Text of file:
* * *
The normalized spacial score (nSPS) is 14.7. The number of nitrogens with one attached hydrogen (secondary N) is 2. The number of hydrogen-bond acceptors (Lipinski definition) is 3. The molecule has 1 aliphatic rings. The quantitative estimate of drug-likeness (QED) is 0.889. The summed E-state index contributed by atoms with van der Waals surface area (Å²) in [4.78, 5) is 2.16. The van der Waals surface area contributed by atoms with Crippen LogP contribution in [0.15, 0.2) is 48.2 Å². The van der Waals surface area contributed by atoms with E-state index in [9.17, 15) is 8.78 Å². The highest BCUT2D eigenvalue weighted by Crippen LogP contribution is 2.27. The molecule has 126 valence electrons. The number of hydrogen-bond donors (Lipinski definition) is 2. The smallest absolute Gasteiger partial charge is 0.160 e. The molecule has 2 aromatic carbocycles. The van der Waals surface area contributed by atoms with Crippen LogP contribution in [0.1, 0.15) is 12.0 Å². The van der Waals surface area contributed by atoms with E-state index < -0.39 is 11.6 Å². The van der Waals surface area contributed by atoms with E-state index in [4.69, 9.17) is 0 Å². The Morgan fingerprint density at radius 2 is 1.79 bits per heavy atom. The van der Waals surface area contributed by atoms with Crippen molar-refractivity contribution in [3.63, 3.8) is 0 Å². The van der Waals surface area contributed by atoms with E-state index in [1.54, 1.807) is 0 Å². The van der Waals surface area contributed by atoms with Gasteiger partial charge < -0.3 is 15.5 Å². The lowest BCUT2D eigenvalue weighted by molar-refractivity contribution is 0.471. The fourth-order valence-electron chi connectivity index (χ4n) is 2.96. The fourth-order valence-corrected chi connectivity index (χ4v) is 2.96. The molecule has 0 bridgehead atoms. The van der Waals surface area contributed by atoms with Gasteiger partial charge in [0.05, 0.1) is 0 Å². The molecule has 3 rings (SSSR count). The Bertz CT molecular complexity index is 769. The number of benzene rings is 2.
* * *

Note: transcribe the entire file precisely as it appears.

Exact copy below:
The normalized spacial score (nSPS) is 14.7. The number of nitrogens with one attached hydrogen (secondary N) is 2. The number of hydrogen-bond acceptors (Lipinski definition) is 3. The molecule has 1 aliphatic rings. The quantitative estimate of drug-likeness (QED) is 0.889. The summed E-state index contributed by atoms with van der Waals surface area (Å²) in [4.78, 5) is 2.16. The van der Waals surface area contributed by atoms with Crippen LogP contribution in [0.15, 0.2) is 48.2 Å². The van der Waals surface area contributed by atoms with E-state index in [9.17, 15) is 8.78 Å². The highest BCUT2D eigenvalue weighted by Crippen LogP contribution is 2.27. The molecule has 126 valence electrons. The number of hydrogen-bond donors (Lipinski definition) is 2. The smallest absolute Gasteiger partial charge is 0.160 e. The molecule has 2 aromatic carbocycles. The van der Waals surface area contributed by atoms with Crippen LogP contribution in [0.1, 0.15) is 12.0 Å². The van der Waals surface area contributed by atoms with E-state index < -0.39 is 11.6 Å². The van der Waals surface area contributed by atoms with E-state index in [4.69, 9.17) is 0 Å². The Morgan fingerprint density at radius 2 is 1.79 bits per heavy atom. The van der Waals surface area contributed by atoms with Crippen molar-refractivity contribution in [3.63, 3.8) is 0 Å². The van der Waals surface area contributed by atoms with E-state index in [1.54, 1.807) is 0 Å². The van der Waals surface area contributed by atoms with Gasteiger partial charge < -0.3 is 15.5 Å². The lowest BCUT2D eigenvalue weighted by molar-refractivity contribution is 0.471. The fourth-order valence-electron chi connectivity index (χ4n) is 2.96. The fourth-order valence-corrected chi connectivity index (χ4v) is 2.96. The molecule has 0 bridgehead atoms. The van der Waals surface area contributed by atoms with Gasteiger partial charge in [0.05, 0.1) is 0 Å². The molecule has 3 rings (SSSR count). The Bertz CT molecular complexity index is 769. The number of benzene rings is 2.